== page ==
While some may think vetiver grass looks like any other wild grass at a first glance, studies have shown that vetiver is a cost-effective and eco-friendly slope stabilisation mechanism which can help mitigate soil erosion, flooding and landslides.
With recent widespread flooding events in Trinidad and Tobago, and the need to strengthen the country’s climate resilience, local non-profit organisations like IAMovement have been working over the past several years to raise awareness for the plant’s benefits and introduce it to areas where there is a need for slope stabilisation.
What is vetiver?
Scientifically known as Chrysopogon zizanioides, vetiver is a densely tufted bunch of grass that is found in tropical and subtropical regions.
Vetiver looks like a dense cluster of perennial grass above-ground while its interlocking root system is dense and grows up to depths of ten feet.
The plant’s root system holds the structure of the soil where it is planted, resulting in its slope stabilisation capabilities.
Another factor which adds to the plant’s uniqueness is its resilience to drought and flooding conditions.
The benefits of vetiver
A 2017 study by the Journal of Geography and Natural Disasters looked at vetiver systems and their efficacy in disaster risk reduction in India’s Kerala State.
Aiming to research if vetiver grass could be used for ecosystem-based disaster risk reduction activities, the study found vetiver played a key role in disaster mitigation and vulnerability reduction.
The study added, “(Vetiver) is a new solution in disaster risk reduction activities because conventional engineering approaches (were) insufficient, especially in a densely populated and tropical country like India.”
Promoting vetiver use in TT and the Caribbean
Jonathan Barcant told Cari-Bois that wide scale adoption of vetiver projects in TT, and the English-speaking Caribbean, has been a gradual process and hasn’t been easy.
Co-founder and manager of IAMovement, Barcant is also the technical director and chairman of Vetiver TT Ecological (Vetiver) and Engineering Solutions Ltd.
From his experience, Barcant said successfully executing vetiver systems cannot solely rely on companies like his but also requires support from national agencies and funding partners.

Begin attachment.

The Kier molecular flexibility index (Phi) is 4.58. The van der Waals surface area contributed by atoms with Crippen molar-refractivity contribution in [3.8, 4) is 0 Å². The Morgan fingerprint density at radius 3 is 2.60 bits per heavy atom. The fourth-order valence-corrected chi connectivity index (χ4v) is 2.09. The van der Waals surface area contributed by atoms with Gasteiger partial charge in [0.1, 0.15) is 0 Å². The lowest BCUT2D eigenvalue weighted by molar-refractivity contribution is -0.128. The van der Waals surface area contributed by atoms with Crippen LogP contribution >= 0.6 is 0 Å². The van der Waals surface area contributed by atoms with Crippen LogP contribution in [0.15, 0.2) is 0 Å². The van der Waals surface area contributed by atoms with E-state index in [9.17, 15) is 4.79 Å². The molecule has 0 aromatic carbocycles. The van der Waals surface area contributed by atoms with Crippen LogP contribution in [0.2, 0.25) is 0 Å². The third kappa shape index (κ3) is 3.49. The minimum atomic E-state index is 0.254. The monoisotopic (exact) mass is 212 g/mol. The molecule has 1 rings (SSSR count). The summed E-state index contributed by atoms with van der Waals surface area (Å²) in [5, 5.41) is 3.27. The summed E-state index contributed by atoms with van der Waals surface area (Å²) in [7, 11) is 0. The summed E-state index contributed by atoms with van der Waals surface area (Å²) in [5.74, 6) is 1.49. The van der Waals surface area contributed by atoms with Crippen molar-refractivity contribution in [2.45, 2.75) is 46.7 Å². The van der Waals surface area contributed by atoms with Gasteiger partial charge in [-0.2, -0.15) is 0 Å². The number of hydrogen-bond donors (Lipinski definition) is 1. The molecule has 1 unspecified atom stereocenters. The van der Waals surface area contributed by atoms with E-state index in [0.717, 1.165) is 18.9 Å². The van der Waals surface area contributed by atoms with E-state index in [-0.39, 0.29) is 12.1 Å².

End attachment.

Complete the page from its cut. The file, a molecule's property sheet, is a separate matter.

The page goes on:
He explained, “Unless there is true top-down leadership at the country level, to drive the kind of change that we need to see, it can be quite difficult and slow for those working (on vetiver projects) at the bottom.”
Overtime, Barcant’s projects have been supported by organisations like Eco Strategies Grenada, the Global Environment Fund’s UNDP Small Grants Programme, the Inter-American Institute for Cooperation on Agriculture and the Caribbean Biodiversity Fund.
But Barcant’s work hasn’t been without challenges as he believes there is a generational divide in its use.
He said, “On the other islands there was a good presence of vetiver in some areas.
“But similar to Trinidad and Tobago, the knowledge wasn’t very present amongst our current generations, but more with the older generations.”
The role of education in promoting vetiver
From 2016 – 2017, Vetiver TT planted over 25,000 vetiver plants in Paramin, Trinidad, in what would become the company’s Vetiver Education & Empowerment Project (VEEP).
Today, the project has been expanded to ten additional communities across TT.
But apart from introducing vetiver systems to the communities that are most in need of it, VEEP also includes educational workshops which include creating vetiver handicrafts.
Explaining education is a crucial tool to mainstreaming vetiver use, Barcant said VEEP aims to have workshops to educate people on the use and benefits of the grass.
Barcant told Cari-Bois, “Nowadays everyone knows what mangroves do for coastlines and the benefits they bring.
“But one day, everyone should also have knowledge and understanding about vetiver for land.
He added, “Nobody in the tropical world should have to face challenges of land slippage and erosion in their communities and not know that vetiver grass is available to them as a solution.”
Apart from his work, Barcant said it is important for Governments to play their part in mainstreaming vetiver by making greater use of it in infrastructure projects and promoting its use in the agricultural sector.
He said IAMovement’s partnership with TT’s Ministry of Planning, and the Green Fund, for the ME-WE-GREEN: An Education & Empowerment Programme for Climate Change Adaptation campaign is a step in the right direction.
This story was published with the support of The Cropper Foundation and Climate Tracker’s Caribbean Citizen Climate Journalism Fellowship.